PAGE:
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LCQ1: New Territories small houses

     Following is a question by the Hon Lee Wing-tat and a reply by the Secretary for Development, Mrs Carrie Lam, in the Legislative Council meeting today (January 11):


     The Secretary for Development has indicated earlier that the demand for the construction of New Territories small houses cannot be quantified so far and may be infinite, and if the village zones are to be substantially extended for the construction of small houses, it will have an impact on the formation of land to cater for the demand for housing and development of industries.  At present, the construction of small houses is in general restricted to within the "environs of a recognised village" (village environs).  Construction of small houses outside village environs may also be considered provided that the sites concerned are located within a "village type development" zone which surrounds or overlaps with village environs; and planning permission from the Town Planning Board (TPB) must first be obtained if the sites concerned lie outside the "village type development" zone.  In this connection, will the Government inform this Council:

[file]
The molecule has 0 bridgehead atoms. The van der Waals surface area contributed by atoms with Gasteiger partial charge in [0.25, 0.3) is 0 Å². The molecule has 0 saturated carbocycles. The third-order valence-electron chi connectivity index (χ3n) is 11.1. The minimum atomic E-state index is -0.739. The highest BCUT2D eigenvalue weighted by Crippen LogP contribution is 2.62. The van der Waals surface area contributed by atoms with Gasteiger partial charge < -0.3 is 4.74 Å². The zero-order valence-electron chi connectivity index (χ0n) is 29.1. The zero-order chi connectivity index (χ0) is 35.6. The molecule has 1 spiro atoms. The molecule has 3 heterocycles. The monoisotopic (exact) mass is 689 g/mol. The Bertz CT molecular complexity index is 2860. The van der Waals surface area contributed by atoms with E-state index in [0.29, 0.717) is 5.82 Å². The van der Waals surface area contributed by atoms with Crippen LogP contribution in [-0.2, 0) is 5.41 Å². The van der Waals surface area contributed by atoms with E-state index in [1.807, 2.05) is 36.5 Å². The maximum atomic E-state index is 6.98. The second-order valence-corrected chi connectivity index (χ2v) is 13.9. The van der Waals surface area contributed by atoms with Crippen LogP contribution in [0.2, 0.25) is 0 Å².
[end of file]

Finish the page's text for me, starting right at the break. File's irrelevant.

(a) of the respective area of land available for the construction of small houses inside and outside the environs of the current 642 recognised villages, and the approximate number of small houses that can be built, broken down by District Lands Office district; the area of land that is zoned as "village type development" land use, and the approximate number of small houses that can be built; the number of applications being processed; the demand for small houses (including the number of small houses and the area of land required) in the next 10 years based on the information provided by the various village representatives;